by Michael R. Allen
The lovely urban setting shown here (in a photograph contributed by Anthony Coffin) will soon not exist. Shown here, looking south, are the northeast and southeast corners of the intersection of Glasgow and St. Louis Avenues in the city’s JeffVanderLou and Lindell Park neighborhoods. The west corners are occupied by historic houses, creating a contrast that is visually arresting without being jarring. The east corners are marked by these commercial buildings — the iconic, turreted flatiron and the imposing three-story stone-faced mass across the street (subject of a July 2007 blog entry of mine).
Adjacent to the three-story storefront building is an elegant stone-faced tenement building with mansard roof. Behind the storefront building is a flat-roofed two-story alley house — a vestige of the neighborhoods’ historic density. The group is a complementary group of particularly refined examples of old-school St. Louis vernacular forms. Across the street, the flatiron building is almost unparalleled among surviving commercial buildings in north St. Louis. Both the shape and the metal-clad turret (with surviving detail!) are singular. While beautiful in itself, the corner building is dramatized by the fact that it bookends a largely intact row of residences. Whoever designed the corner building understood how to finesse the dynamics of its lot shape and location.
Obviously, the corner and the neighborhood have seen better days. Three out of the four corners here are vacant and owned by holding companies controlled by Paul J. McKee, Jr. After McKee bought these buildings, trouble set in. Last year, knowing that the consequences in north city are low, brick rustlers ravaged the alley house and tenement on the southwest corner. Perhaps the bricks went to a larger brick yard just a few blocks away; perhaps they went to the county. We can be sure that the bricks have long left the city and the state, and that the buildings have since suffered partial collapses.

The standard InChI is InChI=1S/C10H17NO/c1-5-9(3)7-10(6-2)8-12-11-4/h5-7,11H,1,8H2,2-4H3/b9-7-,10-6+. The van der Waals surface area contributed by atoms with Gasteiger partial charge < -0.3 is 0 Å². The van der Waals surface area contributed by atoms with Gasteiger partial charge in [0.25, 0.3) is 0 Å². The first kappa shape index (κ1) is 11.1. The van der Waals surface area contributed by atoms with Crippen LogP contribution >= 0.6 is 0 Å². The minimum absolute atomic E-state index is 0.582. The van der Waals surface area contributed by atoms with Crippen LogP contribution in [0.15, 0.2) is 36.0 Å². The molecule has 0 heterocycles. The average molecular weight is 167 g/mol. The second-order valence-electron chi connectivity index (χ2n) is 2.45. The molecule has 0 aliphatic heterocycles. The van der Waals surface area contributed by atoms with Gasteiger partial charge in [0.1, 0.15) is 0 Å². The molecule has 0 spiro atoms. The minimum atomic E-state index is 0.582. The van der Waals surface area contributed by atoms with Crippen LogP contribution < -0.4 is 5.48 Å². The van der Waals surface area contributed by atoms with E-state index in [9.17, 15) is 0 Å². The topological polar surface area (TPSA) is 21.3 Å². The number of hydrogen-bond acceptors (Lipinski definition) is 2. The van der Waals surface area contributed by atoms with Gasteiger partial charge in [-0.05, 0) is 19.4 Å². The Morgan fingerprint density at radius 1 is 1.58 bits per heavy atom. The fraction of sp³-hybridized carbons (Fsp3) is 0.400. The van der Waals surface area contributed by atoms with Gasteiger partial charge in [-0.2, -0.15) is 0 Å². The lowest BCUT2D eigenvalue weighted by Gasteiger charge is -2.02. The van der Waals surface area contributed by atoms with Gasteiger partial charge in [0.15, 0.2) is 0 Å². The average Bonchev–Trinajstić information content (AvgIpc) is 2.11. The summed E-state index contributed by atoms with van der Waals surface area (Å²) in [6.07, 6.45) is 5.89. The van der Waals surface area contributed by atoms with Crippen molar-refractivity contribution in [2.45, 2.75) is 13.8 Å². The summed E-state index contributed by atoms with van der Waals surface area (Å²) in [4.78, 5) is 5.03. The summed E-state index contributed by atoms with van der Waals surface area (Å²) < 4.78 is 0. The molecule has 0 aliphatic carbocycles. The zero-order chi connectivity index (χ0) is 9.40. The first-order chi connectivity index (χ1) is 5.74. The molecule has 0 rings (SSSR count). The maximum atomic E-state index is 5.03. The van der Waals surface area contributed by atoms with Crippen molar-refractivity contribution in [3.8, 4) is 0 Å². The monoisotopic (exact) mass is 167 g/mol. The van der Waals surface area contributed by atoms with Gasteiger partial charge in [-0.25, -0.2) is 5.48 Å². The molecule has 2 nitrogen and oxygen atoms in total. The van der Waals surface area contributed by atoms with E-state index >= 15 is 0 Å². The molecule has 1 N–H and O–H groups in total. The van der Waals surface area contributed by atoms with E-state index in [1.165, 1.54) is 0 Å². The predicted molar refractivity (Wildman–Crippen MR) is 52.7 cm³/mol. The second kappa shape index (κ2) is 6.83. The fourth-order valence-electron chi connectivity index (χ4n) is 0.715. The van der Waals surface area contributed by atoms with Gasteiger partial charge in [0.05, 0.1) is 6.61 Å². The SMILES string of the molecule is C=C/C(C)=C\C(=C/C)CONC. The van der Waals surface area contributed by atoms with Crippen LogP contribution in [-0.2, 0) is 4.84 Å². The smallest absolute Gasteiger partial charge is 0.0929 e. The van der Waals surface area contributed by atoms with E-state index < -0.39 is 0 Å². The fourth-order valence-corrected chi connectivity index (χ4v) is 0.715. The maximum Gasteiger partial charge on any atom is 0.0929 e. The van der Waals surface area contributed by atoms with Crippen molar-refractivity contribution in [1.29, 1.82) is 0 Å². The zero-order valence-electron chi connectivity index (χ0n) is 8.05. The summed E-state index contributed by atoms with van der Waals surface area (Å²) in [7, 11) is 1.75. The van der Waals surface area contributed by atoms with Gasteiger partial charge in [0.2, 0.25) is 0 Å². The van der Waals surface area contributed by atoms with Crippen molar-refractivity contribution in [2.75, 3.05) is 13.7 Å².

On December 21, the city’s Building Division ordered emergency demolition of the tenement, alley house and storefront at the southeast corner. On December 26, the Building Division ordered demolition of the flatiron and the attached city-owned house to its east. One can see that the tenement was severely damaged and that the alley house was indeed in danger of collapse. But the emergency situation of the two storefront buildings seems to be that they are near the other buildings and the Building Division needs more buildings to demolish.
Sure, the flatiron building has some brick spalling evident, mostly on its St. Louis Avenue elevation where thieves stole decorative brick awhile ago. But where are the public safety issues with it and the other commercial building? Did inspectors go inside of these buildings and find hidden conditions necessitating demolition? Or are we seeing the careless attitude that continues to render north side residents second-class citizens when it comes to historic preservation?
Looking at the details of these fine buildings is heartbreaking. The flatiron’s storefront, with corner entrance to store and punctuating brick arched entrance to the stairs, is odd. The metalwork on the turret shows sharp detail over 100 years after fabrication and painting. The slight height difference between the other commercial building and tenement along with the tenement’s setback accentuates the corner building perfectly. Intact wooden cornice details on this pair draw the eye upward. One could spend hours looking at these buildings — and must do so soon. These photographs date to last week; the alley house is completely gone as of this writing. Your tax dollars are, as they say, at work.
(All photographs by Anthony Coffin; more here.)